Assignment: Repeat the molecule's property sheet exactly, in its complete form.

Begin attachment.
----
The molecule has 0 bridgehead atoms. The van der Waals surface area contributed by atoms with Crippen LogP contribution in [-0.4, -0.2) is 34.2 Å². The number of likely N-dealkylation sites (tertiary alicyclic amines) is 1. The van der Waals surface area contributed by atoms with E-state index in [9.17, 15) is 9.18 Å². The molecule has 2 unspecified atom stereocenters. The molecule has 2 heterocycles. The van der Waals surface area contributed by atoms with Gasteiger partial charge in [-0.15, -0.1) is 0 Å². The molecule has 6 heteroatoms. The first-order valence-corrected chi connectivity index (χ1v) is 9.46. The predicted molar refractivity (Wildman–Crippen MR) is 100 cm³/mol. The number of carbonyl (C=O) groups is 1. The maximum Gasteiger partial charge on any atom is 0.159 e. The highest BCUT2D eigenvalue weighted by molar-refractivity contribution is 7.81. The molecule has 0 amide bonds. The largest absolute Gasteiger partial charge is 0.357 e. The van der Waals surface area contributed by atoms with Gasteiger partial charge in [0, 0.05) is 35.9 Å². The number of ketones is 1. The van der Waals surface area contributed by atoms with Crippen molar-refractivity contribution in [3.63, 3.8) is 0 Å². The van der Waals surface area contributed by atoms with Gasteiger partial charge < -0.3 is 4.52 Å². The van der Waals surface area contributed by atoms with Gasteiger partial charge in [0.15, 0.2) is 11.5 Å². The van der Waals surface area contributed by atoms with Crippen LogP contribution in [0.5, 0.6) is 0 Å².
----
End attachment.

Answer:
The molecule has 0 bridgehead atoms. The van der Waals surface area contributed by atoms with Crippen LogP contribution in [-0.4, -0.2) is 34.2 Å². The number of likely N-dealkylation sites (tertiary alicyclic amines) is 1. The van der Waals surface area contributed by atoms with E-state index in [9.17, 15) is 9.18 Å². The molecule has 2 unspecified atom stereocenters. The molecule has 2 heterocycles. The van der Waals surface area contributed by atoms with Gasteiger partial charge in [-0.15, -0.1) is 0 Å². The molecule has 6 heteroatoms. The first-order valence-corrected chi connectivity index (χ1v) is 9.46. The predicted molar refractivity (Wildman–Crippen MR) is 100 cm³/mol. The number of carbonyl (C=O) groups is 1. The maximum Gasteiger partial charge on any atom is 0.159 e. The highest BCUT2D eigenvalue weighted by molar-refractivity contribution is 7.81. The molecule has 0 amide bonds. The largest absolute Gasteiger partial charge is 0.357 e. The van der Waals surface area contributed by atoms with Gasteiger partial charge in [0, 0.05) is 35.9 Å². The number of ketones is 1. The van der Waals surface area contributed by atoms with Crippen molar-refractivity contribution in [3.63, 3.8) is 0 Å². The van der Waals surface area contributed by atoms with Gasteiger partial charge < -0.3 is 4.52 Å². The van der Waals surface area contributed by atoms with Gasteiger partial charge in [0.15, 0.2) is 11.5 Å². The van der Waals surface area contributed by atoms with Crippen LogP contribution in [0.5, 0.6) is 0 Å².